Dereliction of duty

Abbott decides that some Texas vets don’t deserve education benefits. Surprise! They’re immigrants.

“Sorry I Asked” could have been the title of Senator Leticia Van de Putte’s January 2006 letter to Attorney General Greg Abbott. An appropriate heading for the AG’s July 21 reply would be “Another Sign (in case you needed it) That Republicans Are Anti-Immigrant.”

Last year, moved by the plight of a neighbor who had served several years in the military but was being denied Texas education benefits because he had only lived in the state for eight months when he enlisted, Van de Putte asked Abbott to clarify the meaning of “Texas citizen” in the 80-year-old Hazlewood Act, which requires Texas colleges and universities to give qualifying Lone Star veterans up to 150 hours in free tuition once they have exhausted their federal education benefits. Abbott went one step further and determined that the legislature must have intended that the veterans also be U.S. citizens when they joined the military.

Concerned that this interpretation would deny higher-education opportunities to veterans who had passed the ultimate citizenship test, Van de Putte requested a clarification: Did Abbott really mean to screw Texas vets who had served their country?

The answer, apparently, is yes, and understandably some folks are upset.

“You’re taking away something that I believed I had all along,” says Naser Alzer, a native of Jordan who has lived in Texas since 1987 — except when he was serving in the military, a tour of duty that included time in Somalia. Alzer joined the Texas National Guard in 1989 and was eventually called into active duty. In 1992 he became a U.S. citizen. In this context, the citizenship oath seems a little anticlimactic.

Even more ironically, Van de Putte points out that the vets Abbott has excluded qualify for federal GI Bill education benefits. She describes another vet who contacted her office who is, she says, a typical example: A former military officer who has lived in the U.S. since he was a toddler, he didn’t become a citizen until after his Desert Storm tour of duty. He was using his Hazlewood benefits to complete a degree when Abbott pulled the plug.

As I discuss the situation with Alzer, he becomes increasingly agitated. “How could they do something like this?” he demands.

One answer might be rising education costs. During the 2005 legislative session, colleges and universities lobbied for a law that would require the state to compensate them for the cost of educating Hazlewood students — $14.4 million in 2004-05 according to the Texas Higher Education Coordinating Board (student numbers were not available, but in 2003-04 more than 8,800 vets used the program). Currently there are no reliable statistics for how many veterans are eligible under Hazlewood, but some legislators and educators are worried that the current Iraq war will yield a “bubble” of returning servicemembers ready for college.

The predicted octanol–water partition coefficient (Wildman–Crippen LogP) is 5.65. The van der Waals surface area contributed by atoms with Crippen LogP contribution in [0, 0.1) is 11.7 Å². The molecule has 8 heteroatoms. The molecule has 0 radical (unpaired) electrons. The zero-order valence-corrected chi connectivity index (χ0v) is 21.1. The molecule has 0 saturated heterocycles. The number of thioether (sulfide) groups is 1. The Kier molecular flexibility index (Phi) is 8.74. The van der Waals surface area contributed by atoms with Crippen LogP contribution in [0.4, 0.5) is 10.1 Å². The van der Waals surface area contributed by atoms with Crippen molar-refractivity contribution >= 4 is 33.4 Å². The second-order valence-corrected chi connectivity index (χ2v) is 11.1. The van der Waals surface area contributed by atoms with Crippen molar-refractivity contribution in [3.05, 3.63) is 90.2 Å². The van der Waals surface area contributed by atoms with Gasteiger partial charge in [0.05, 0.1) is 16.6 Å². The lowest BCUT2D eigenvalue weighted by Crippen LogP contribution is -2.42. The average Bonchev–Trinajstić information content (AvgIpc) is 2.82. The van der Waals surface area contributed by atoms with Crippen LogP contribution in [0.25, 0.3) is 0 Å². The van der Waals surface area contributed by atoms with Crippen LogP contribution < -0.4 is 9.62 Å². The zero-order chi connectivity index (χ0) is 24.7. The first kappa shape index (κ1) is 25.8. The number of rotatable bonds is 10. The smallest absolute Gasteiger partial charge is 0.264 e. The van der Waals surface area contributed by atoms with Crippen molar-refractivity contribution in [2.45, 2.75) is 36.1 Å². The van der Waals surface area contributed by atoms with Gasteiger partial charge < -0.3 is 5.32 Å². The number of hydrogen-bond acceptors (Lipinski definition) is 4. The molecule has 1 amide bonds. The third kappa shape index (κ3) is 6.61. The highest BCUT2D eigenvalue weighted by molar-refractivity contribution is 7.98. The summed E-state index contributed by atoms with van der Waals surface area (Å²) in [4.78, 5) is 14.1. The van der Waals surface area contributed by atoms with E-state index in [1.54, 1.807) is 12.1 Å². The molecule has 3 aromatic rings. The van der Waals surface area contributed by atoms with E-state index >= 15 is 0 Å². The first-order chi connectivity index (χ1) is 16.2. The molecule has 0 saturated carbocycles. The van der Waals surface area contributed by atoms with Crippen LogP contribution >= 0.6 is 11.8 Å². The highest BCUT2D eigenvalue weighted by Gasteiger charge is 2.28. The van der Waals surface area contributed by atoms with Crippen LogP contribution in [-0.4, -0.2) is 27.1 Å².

But there are better ways to keep costs under control than by punishing vets who have served their new country. A 2004 report by the Senate Committee on Veteran Affairs and Military Installations, which Van de Putte chairs, noted that because the Texas legislature has never officially declared an end to the Cold War, any qualifying resident who has served on active duty since its inception qualifies for Hazlewood.

But Van de Putte is concerned about another kind of cost. “Some of our recruiters are extremely worried,” she said. “If we’re going to keep pace with the growing war on terrorism, we increasingly depend on our recruitment efforts.” The flip side of that argument was also noted in the 2004 interim report: Military recruiters have relied on the education-funding carrot. “I was planning on `using Hazlewood` because I ran out of VA benefits,” says Alzer, who says he diligently kept track of his benefits because he is interested in attending law school. “It is a bad decision.”

Van de Putte says she plans to introduce a bill to remedy the situation in the 80th Regular Session. “What I would like to do is just do the single shot to make sure that our veterans who qualify for federal education benefits also qualify locally.

“I can understand in the current heated climate of debate on national immigration reform the sensitivity to non-citizen issues,” Van de Putte added, “but these are people who have served our country valiantly.”


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